My search for meaning

Image by nataliajakubcova from Shutterstock.

In a previous post, I wrote about how I think being an activist can do more harm than good.

One of the main things that drove me to want to be an activist was a desire for meaning. Growing up, it seemed there were so many things that other people valued that I didn’t think were meaningful at all. I found a lot of what we did at school pointless and boring. I didn’t understand why my fellow teenagers thought that getting wasted was so impressive, and I wasn’t excited about the idea of a career.

So, what was it all about?

Being a climate activist gave me a ‘why’ to base my whole life around: my job, the things I bought, my choice of holiday, and my view of politics and even reality itself.

Unless it was making a decisive contribution to stopping climate change, I didn’t think it had much meaning at all.

So, my framing of what was meaningful rendered almost everything either meaningless, pointless or actively harmful.

Watching TV: meaningless.

Helping orphans: pointless. They’ll be screwed by climate change anyway.

Driving a car: who are you? Satan? Stop killing the planet and get the train!

But even the things that were supposed to be helping with climate change, like saving energy, felt futile, because they were such a drop in the ocean.

In other words, my search for meaning made everything meaningless, including the things designed to make it feel more meaningful!

At a certain point I gave in to the futility and stopped being a climate activist, and for a long time didn’t know what to devote myself to. I knew I had so much energy and enthusiasm, I just didn’t know what to channel it into.

The idea that you’re only doing something meaningful if you’re changing the world is a burden many people carry — not just activists and NGO workers, but businesses that want to scale up and be the biggest, best and most impactful they can be.

One of the great gifts of discovering mindfulness is how much more meaning I now feel in my life.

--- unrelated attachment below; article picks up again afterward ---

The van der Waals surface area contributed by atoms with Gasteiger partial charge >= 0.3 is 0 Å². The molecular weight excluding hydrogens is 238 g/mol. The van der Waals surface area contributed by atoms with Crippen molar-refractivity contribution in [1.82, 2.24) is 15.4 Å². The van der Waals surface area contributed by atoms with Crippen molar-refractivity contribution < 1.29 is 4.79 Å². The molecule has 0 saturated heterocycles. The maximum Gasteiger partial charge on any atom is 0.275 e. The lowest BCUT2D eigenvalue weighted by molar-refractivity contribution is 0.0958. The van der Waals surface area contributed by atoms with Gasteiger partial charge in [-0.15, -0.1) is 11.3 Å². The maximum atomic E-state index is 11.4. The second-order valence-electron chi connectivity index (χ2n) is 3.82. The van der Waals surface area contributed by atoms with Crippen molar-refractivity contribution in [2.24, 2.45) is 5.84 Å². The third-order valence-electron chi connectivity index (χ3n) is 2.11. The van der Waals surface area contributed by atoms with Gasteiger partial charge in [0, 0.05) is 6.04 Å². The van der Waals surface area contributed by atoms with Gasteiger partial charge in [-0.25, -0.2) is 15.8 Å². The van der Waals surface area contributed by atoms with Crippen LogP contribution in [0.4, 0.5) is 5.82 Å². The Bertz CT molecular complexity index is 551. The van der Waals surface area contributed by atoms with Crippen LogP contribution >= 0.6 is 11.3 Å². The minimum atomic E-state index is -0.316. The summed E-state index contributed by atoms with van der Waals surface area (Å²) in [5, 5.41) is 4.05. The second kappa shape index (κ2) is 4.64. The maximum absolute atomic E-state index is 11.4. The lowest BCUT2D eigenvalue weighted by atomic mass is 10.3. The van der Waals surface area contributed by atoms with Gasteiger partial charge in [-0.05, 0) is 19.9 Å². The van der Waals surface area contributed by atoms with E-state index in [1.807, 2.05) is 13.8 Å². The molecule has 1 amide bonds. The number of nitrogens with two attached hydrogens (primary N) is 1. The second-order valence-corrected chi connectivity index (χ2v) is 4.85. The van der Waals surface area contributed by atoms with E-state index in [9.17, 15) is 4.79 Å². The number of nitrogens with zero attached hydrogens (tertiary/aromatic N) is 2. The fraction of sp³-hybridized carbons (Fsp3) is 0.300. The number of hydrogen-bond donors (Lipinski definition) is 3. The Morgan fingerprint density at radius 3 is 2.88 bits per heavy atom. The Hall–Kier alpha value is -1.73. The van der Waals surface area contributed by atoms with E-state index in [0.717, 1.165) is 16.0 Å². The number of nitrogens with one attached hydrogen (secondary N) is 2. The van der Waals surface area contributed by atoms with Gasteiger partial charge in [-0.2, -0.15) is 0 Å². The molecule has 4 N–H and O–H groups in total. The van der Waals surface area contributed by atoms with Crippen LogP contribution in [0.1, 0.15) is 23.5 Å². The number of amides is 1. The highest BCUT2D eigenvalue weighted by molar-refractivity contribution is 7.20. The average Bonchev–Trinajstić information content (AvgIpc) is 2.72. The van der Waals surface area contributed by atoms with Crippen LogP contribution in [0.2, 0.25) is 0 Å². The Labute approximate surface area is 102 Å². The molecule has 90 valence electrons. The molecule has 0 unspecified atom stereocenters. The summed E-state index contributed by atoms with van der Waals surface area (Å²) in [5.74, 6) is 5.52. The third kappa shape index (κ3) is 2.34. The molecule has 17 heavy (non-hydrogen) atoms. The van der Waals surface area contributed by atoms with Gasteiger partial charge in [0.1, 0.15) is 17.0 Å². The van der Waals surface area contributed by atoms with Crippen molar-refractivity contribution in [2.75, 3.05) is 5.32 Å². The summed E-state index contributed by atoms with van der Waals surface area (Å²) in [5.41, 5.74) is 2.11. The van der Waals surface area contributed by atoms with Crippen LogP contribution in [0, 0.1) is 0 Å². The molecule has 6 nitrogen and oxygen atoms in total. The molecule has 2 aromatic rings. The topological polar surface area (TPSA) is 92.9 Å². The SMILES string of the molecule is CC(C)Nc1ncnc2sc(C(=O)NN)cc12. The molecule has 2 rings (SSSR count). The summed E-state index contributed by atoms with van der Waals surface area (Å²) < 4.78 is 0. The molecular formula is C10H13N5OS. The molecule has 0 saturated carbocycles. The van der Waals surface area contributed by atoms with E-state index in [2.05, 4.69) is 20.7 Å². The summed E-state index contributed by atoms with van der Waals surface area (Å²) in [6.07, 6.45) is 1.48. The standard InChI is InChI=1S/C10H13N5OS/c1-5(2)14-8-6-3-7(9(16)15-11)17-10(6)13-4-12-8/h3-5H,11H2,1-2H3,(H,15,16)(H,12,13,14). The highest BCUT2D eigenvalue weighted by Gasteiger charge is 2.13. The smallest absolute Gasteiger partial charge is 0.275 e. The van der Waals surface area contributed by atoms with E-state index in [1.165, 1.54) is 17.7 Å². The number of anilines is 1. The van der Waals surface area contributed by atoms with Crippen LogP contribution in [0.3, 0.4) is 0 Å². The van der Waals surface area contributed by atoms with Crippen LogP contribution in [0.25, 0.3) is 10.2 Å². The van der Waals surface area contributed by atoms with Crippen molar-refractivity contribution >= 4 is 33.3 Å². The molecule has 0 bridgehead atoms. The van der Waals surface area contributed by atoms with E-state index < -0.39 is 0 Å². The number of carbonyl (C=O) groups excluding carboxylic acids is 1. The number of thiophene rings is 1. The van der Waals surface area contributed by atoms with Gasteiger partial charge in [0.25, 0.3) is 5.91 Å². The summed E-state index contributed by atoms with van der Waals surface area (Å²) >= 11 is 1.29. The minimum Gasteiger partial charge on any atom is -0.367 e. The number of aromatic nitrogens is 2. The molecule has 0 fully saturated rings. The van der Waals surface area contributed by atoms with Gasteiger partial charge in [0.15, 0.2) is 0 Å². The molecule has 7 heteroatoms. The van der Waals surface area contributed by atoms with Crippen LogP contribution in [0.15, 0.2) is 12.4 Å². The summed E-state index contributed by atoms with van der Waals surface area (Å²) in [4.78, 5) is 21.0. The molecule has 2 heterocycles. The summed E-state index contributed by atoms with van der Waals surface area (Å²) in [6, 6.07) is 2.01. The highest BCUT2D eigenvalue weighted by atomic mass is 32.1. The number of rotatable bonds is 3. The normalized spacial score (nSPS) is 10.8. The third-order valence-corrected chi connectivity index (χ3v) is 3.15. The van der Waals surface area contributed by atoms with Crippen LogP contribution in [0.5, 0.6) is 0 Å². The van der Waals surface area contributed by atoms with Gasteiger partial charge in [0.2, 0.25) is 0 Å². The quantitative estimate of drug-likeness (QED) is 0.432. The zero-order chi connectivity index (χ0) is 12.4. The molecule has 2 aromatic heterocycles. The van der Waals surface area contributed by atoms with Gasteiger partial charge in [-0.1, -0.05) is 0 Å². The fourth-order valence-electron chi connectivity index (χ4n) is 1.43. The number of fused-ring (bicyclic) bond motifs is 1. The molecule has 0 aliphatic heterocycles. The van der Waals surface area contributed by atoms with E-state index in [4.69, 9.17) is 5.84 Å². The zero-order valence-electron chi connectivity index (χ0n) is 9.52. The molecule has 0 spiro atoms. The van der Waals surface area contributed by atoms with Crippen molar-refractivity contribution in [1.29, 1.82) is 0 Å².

Meaning in everyday experiences

Through practising mindfulness, I started to find ‘ordinary’ experiences deeply satisfying. Appreciating the beauty of the clouds drifting across the sky; the aliveness, depth and playfulness of a conversation in which I’m actually listening, as opposed to just waiting for my turn to speak; enjoying food so much more because I’m really tasting it… Just being present seems to add meaning.

Meaning in learning and growing

Before, I didn’t think I needed to change. They did. The world. Other people. That belief came with the price tag of a heck of a lot of frustration, because it turns out the more you try to change people the less they want to change!

What I’ve found far more meaningful is changing myself. Through mindfulness, meditation, retreats, courses, workshops, coaching, therapy, books, podcasts and conversations, and generally having a curious attitude, I aim to become happier and more at peace, reduce tension in my body, be kinder and more honest, deal with conflict better, manage my money better, and work more skilfully with my clients.

I have a sense that I am constantly evolving as a human, and that feels good!

Meaning in serving

Another characteristic of my activism was that it often wasn’t that much fun and didn’t make me feel very good. How could it when it was coming from a place of fear, judgement and anger? But I believed it needed to be done whether I enjoyed it or not.

The magic of my mindfulness work is that whilst many people find their job stressful, I feel better after a coaching session or workshop. I feel the benefit of the practices we are doing because I am meditating and enjoy the group atmosphere of being with everyone else. I also get to see the impact that it has on people in the session and over the course of the months that we work together, and hear them say that they feel calmer and happier, that they’re sleeping better, being kinder to themselves, writing more poetry, exercising more — making tangible positive changes in their lives.

But I could only find that satisfying if I let go of the belief that the only thing that is meaningful is generating a force big enough to change the whole world, single-handedly.

My former activist self, it would have seemed so insignificant that meditation has helped a woman in Ealing sleep better and a man in Bicester to stop drinking and gambling. So what? People are dying! The waters are rising! The forests are being cut down!

I’ve changed my view of how change happens. I believe that because everything is interconnected, every action is as important as every other. It isn’t more important to do something at the UN than with your family, or even in a quiet moment when no one’s watching.

That allows me to lift a huge weight off my shoulders, and trust that not only is it enough to only help one person at a time, it’s also enough just to enjoy my own life and do things that make me feel good too.

After all, what’s more meaningful than feeling truly happy?